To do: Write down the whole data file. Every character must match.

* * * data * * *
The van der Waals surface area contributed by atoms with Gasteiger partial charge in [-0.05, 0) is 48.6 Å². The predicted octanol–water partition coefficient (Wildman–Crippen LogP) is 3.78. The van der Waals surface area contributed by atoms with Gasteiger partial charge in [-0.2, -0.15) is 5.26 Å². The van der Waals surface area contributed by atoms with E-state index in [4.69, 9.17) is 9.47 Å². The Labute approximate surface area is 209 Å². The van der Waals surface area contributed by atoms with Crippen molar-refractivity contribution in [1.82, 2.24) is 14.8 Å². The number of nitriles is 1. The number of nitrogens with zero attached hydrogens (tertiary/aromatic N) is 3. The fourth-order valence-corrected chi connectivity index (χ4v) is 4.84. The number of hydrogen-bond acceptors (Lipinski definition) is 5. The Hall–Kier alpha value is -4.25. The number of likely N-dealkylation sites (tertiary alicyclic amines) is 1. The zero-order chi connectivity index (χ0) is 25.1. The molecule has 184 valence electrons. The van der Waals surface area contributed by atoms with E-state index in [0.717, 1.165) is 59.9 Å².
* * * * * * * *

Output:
The van der Waals surface area contributed by atoms with Gasteiger partial charge in [-0.05, 0) is 48.6 Å². The predicted octanol–water partition coefficient (Wildman–Crippen LogP) is 3.78. The van der Waals surface area contributed by atoms with Gasteiger partial charge in [-0.2, -0.15) is 5.26 Å². The van der Waals surface area contributed by atoms with E-state index in [4.69, 9.17) is 9.47 Å². The Labute approximate surface area is 209 Å². The van der Waals surface area contributed by atoms with Crippen molar-refractivity contribution in [1.82, 2.24) is 14.8 Å². The number of nitriles is 1. The number of nitrogens with zero attached hydrogens (tertiary/aromatic N) is 3. The fourth-order valence-corrected chi connectivity index (χ4v) is 4.84. The number of hydrogen-bond acceptors (Lipinski definition) is 5. The Hall–Kier alpha value is -4.25. The number of likely N-dealkylation sites (tertiary alicyclic amines) is 1. The zero-order chi connectivity index (χ0) is 25.1. The molecule has 184 valence electrons. The van der Waals surface area contributed by atoms with E-state index in [0.717, 1.165) is 59.9 Å².